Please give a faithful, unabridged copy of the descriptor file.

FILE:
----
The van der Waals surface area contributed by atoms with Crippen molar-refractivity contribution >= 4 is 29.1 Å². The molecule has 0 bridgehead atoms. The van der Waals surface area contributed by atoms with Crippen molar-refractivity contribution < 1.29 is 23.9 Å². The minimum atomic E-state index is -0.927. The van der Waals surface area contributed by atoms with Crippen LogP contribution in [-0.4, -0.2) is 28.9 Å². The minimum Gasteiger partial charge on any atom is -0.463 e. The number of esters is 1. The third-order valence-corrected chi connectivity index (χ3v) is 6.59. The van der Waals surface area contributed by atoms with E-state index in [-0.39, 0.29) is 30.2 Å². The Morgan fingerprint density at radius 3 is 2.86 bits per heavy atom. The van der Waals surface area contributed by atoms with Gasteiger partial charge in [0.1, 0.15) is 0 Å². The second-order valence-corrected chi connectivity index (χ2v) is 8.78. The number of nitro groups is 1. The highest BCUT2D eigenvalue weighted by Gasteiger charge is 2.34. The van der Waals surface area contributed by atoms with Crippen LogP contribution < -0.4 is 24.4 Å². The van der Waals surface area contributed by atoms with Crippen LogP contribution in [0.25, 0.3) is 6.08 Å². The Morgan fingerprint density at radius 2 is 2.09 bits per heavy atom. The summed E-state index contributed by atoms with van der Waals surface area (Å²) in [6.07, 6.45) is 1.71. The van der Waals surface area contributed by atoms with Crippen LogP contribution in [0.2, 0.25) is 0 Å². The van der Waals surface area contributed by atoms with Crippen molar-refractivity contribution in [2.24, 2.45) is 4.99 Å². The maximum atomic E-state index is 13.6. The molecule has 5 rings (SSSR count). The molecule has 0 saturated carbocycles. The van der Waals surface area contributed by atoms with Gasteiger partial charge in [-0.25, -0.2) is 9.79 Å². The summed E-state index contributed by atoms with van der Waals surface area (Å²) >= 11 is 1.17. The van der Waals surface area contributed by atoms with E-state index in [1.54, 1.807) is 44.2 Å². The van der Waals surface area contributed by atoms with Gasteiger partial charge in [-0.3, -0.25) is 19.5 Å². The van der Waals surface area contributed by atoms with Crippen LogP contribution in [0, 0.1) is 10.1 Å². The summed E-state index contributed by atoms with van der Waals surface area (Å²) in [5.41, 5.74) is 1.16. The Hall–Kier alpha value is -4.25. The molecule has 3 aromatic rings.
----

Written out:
The van der Waals surface area contributed by atoms with Crippen molar-refractivity contribution >= 4 is 29.1 Å². The molecule has 0 bridgehead atoms. The van der Waals surface area contributed by atoms with Crippen molar-refractivity contribution < 1.29 is 23.9 Å². The minimum atomic E-state index is -0.927. The van der Waals surface area contributed by atoms with Crippen LogP contribution in [-0.4, -0.2) is 28.9 Å². The minimum Gasteiger partial charge on any atom is -0.463 e. The number of esters is 1. The third-order valence-corrected chi connectivity index (χ3v) is 6.59. The van der Waals surface area contributed by atoms with E-state index in [-0.39, 0.29) is 30.2 Å². The Morgan fingerprint density at radius 3 is 2.86 bits per heavy atom. The van der Waals surface area contributed by atoms with Gasteiger partial charge in [0.1, 0.15) is 0 Å². The second-order valence-corrected chi connectivity index (χ2v) is 8.78. The number of nitro groups is 1. The highest BCUT2D eigenvalue weighted by Gasteiger charge is 2.34. The van der Waals surface area contributed by atoms with Crippen LogP contribution < -0.4 is 24.4 Å². The van der Waals surface area contributed by atoms with Crippen LogP contribution in [0.25, 0.3) is 6.08 Å². The Morgan fingerprint density at radius 2 is 2.09 bits per heavy atom. The summed E-state index contributed by atoms with van der Waals surface area (Å²) in [6.07, 6.45) is 1.71. The van der Waals surface area contributed by atoms with Crippen LogP contribution in [0.2, 0.25) is 0 Å². The van der Waals surface area contributed by atoms with Crippen molar-refractivity contribution in [2.24, 2.45) is 4.99 Å². The maximum atomic E-state index is 13.6. The molecule has 5 rings (SSSR count). The molecule has 0 saturated carbocycles. The van der Waals surface area contributed by atoms with Gasteiger partial charge in [-0.25, -0.2) is 9.79 Å². The summed E-state index contributed by atoms with van der Waals surface area (Å²) >= 11 is 1.17. The van der Waals surface area contributed by atoms with E-state index in [1.54, 1.807) is 44.2 Å². The van der Waals surface area contributed by atoms with Gasteiger partial charge in [-0.3, -0.25) is 19.5 Å². The van der Waals surface area contributed by atoms with Crippen LogP contribution in [0, 0.1) is 10.1 Å². The summed E-state index contributed by atoms with van der Waals surface area (Å²) in [5.41, 5.74) is 1.16. The Hall–Kier alpha value is -4.25. The molecule has 3 aromatic rings.